Costs in arbitration: Sealed offer / offer without prejudice save as to costs


Published: 5 September 2005

Always when dealing with disputes in arbitration (or litigation), the parties should also consider the costs aspect. This in order to decide whether the matters should be proceeded with, and in the affirmative whether the costs position may be protected in any way.

In the London arbitration 15/2005 (2005) 670 LMLN discussed in Legal News 07/05 published on 23 August 2005, the costs aspects and especially “sealed offer” were also considered.

Prior to discussing the above arbitration further, some general comments regarding costs should be mentioned.

Probably it is well known that arbitrations (and litigations) are not cheap, and some disputes might be more expensive to handle than others. Especially, disputes regarding the vessel’s performance have turned out to be very expensive. Not merely will arbitrators have to be appointed and paid for and each party will have to instruct and pay solicitors and probably counsel, when dealing with technical matters as performance claims various experts will also have to be instructed and paid for.

Although all the details of the above arbitration were not mentioned in the report, it seems to be clear that at least each party had to instruct and pay for nautical experts and meteorological experts, but possibly other experts might also have been involved in connection with the handling of this matter.

The total costs of this arbitration were not mentioned in the report either, but surely even if the arbitration merely lasted one day (possibly it lasted more), the total costs involved might have been disproportionate with the amount in dispute which was approx. USD 134,000. Thus, it would most probably have been in the joint interest of the parties involved if the matter had been settled amicably at an early stage. By doing so, at least the parties would not have had to discuss, settle or obtain an award on costs (which is not cost free either).

It may be argued by the successful party that costs will have to be paid by the unsuccessful party eventually, and thus that these aspects should not be considered to be important when considering the overall dispute. There are, however, at least two points worth mentioning to such an argument. Firstly, it is never possible for a party to predict with 100% certainty that that party will succeed eventually and secondly, whereas it is correct that pursuant to English law the general rule is that costs follow the event, still even if a party has been successful on a general basis, merely approx. 2/3 of the recoverable costs will be awarded, inter alia with the effect that 1/3 will remain unrecoverable.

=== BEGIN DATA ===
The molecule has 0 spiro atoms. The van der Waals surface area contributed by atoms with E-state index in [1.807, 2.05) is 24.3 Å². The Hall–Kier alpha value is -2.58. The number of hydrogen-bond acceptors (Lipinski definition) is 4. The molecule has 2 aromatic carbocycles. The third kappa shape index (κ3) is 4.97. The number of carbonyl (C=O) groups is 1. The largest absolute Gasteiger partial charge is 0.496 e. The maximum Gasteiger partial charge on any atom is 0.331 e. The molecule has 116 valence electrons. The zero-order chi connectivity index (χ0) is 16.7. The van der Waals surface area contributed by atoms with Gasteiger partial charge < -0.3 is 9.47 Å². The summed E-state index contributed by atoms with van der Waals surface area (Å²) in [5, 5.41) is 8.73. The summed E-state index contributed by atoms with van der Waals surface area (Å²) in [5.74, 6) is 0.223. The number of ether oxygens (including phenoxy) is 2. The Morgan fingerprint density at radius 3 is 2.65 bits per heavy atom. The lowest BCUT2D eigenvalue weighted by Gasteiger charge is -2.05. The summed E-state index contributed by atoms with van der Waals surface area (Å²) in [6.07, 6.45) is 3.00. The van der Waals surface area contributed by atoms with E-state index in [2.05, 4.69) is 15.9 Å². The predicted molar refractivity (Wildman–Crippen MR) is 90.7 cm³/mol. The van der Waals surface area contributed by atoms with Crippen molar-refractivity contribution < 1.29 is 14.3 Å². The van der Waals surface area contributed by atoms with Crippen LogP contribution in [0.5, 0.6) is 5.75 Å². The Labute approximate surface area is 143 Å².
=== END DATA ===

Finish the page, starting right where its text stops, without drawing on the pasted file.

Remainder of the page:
The various specific costs mentioned above would be considered to be recoverable costs, but some costs may not be recoverable. One set of costs which may frequently be overlooked by the parties, but which are not recoverable, are the costs incurred by way of the parties’ own management time which may indeed be substantial in some cases.

Although the general rule is that costs follow the event, a tribunal has a discretion to depart from this general rule, but only in exceptional circumstances, and here it is important to add that the discretion on costs is that of the tribunal and not of the courts. The court merely has power to remit the award to the tribunal if it is satisfied that the tribunal has misdirected itself in the exercise of its discretion.

There is however one scenario where usually the tribunal will use its discretion to depart from the general rule and that is in connection with “sealed offers” or “offers without prejudice save as to costs”.

The purpose of making a “sealed offer” or “offer without prejudice save as to costs” is to seek to protect the party’s position as to future costs in circumstances where the offer is not accepted, but the ultimate award is less than the sum offered. As a general rule, such an offer must amount in substance to everything which a tribunal would order, ie it should amongst others also include interest and costs.

Turning to London arbitration 15/05, the owners claimed USD 134,374, but were only successful in the amount of USD 47,996.91. In this matter the tribunal had been sent a sealed envelope on behalf of the charterers offering in effect to pay the owners a balance of around USD 69,000 and pay compound interest at 5%. The tribunal will not open the sealed envelope with the offer until they have decided the main dispute, and thus it is only in connection with their decision on costs that the sealed offer becomes relevant and important.

If the owners had accepted the charterers’ offer, the owners would have received a balance of around USD 69,000 being approximately half of the sum claimed, but very importantly more than they were awarded eventually. Moreover, the rate of compound interest at 5% as offered by the charterers was higher than the percentage awarded by the tribunal which was merely compound interest at 3.5%.

In this matter the offer was sent on a certain date, and the tribunal did allow the owners a week (sometimes more and usually 3 weeks are allowed) to consider the offer with the effect that the tribunal ordered the charterers to bear their own and the owners’ costs of the reference from the commencement of arbitration until one week after they had advanced the offer, BUT ordered the owners to bear their own and the charterers’ costs of the reference thereafter until the end of the arbitration including the hearing, ie until the award was issued.

Thus as you will see from the above “sealed offers” or “offers without prejudice save as to costs” might be a valuable weapon in a party’s armory.